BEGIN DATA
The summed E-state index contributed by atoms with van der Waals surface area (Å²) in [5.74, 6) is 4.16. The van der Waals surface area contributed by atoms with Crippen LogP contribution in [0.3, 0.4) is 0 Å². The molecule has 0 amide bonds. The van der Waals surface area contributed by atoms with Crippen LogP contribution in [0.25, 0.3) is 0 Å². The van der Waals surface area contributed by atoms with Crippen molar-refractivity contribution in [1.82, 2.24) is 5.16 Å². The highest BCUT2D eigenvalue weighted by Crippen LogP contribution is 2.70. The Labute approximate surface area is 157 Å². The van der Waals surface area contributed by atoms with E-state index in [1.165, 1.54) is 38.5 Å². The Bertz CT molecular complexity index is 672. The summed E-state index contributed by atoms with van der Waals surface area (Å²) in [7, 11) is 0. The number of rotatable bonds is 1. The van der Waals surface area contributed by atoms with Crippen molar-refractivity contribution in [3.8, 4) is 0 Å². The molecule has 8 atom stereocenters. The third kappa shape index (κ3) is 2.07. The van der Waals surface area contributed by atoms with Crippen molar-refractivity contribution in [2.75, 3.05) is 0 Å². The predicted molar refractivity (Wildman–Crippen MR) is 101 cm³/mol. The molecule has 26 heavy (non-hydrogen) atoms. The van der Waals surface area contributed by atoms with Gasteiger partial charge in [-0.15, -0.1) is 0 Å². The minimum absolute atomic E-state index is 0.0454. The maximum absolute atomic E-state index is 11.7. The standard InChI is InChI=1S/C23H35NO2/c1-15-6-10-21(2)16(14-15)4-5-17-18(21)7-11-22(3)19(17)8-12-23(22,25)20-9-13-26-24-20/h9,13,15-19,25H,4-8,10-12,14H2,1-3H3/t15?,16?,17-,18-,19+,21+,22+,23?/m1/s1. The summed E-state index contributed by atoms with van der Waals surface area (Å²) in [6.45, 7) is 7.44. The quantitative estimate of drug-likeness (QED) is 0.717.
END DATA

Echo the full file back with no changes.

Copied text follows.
The summed E-state index contributed by atoms with van der Waals surface area (Å²) in [5.74, 6) is 4.16. The van der Waals surface area contributed by atoms with Crippen LogP contribution in [0.3, 0.4) is 0 Å². The molecule has 0 amide bonds. The van der Waals surface area contributed by atoms with Crippen LogP contribution in [0.25, 0.3) is 0 Å². The van der Waals surface area contributed by atoms with Crippen molar-refractivity contribution in [1.82, 2.24) is 5.16 Å². The highest BCUT2D eigenvalue weighted by Crippen LogP contribution is 2.70. The Labute approximate surface area is 157 Å². The van der Waals surface area contributed by atoms with E-state index in [1.165, 1.54) is 38.5 Å². The Bertz CT molecular complexity index is 672. The summed E-state index contributed by atoms with van der Waals surface area (Å²) in [7, 11) is 0. The number of rotatable bonds is 1. The van der Waals surface area contributed by atoms with Crippen molar-refractivity contribution in [3.8, 4) is 0 Å². The molecule has 8 atom stereocenters. The third kappa shape index (κ3) is 2.07. The van der Waals surface area contributed by atoms with Crippen molar-refractivity contribution in [2.75, 3.05) is 0 Å². The predicted molar refractivity (Wildman–Crippen MR) is 101 cm³/mol. The molecule has 26 heavy (non-hydrogen) atoms. The van der Waals surface area contributed by atoms with Gasteiger partial charge in [-0.15, -0.1) is 0 Å². The minimum absolute atomic E-state index is 0.0454. The maximum absolute atomic E-state index is 11.7. The standard InChI is InChI=1S/C23H35NO2/c1-15-6-10-21(2)16(14-15)4-5-17-18(21)7-11-22(3)19(17)8-12-23(22,25)20-9-13-26-24-20/h9,13,15-19,25H,4-8,10-12,14H2,1-3H3/t15?,16?,17-,18-,19+,21+,22+,23?/m1/s1. The summed E-state index contributed by atoms with van der Waals surface area (Å²) in [6.45, 7) is 7.44. The quantitative estimate of drug-likeness (QED) is 0.717.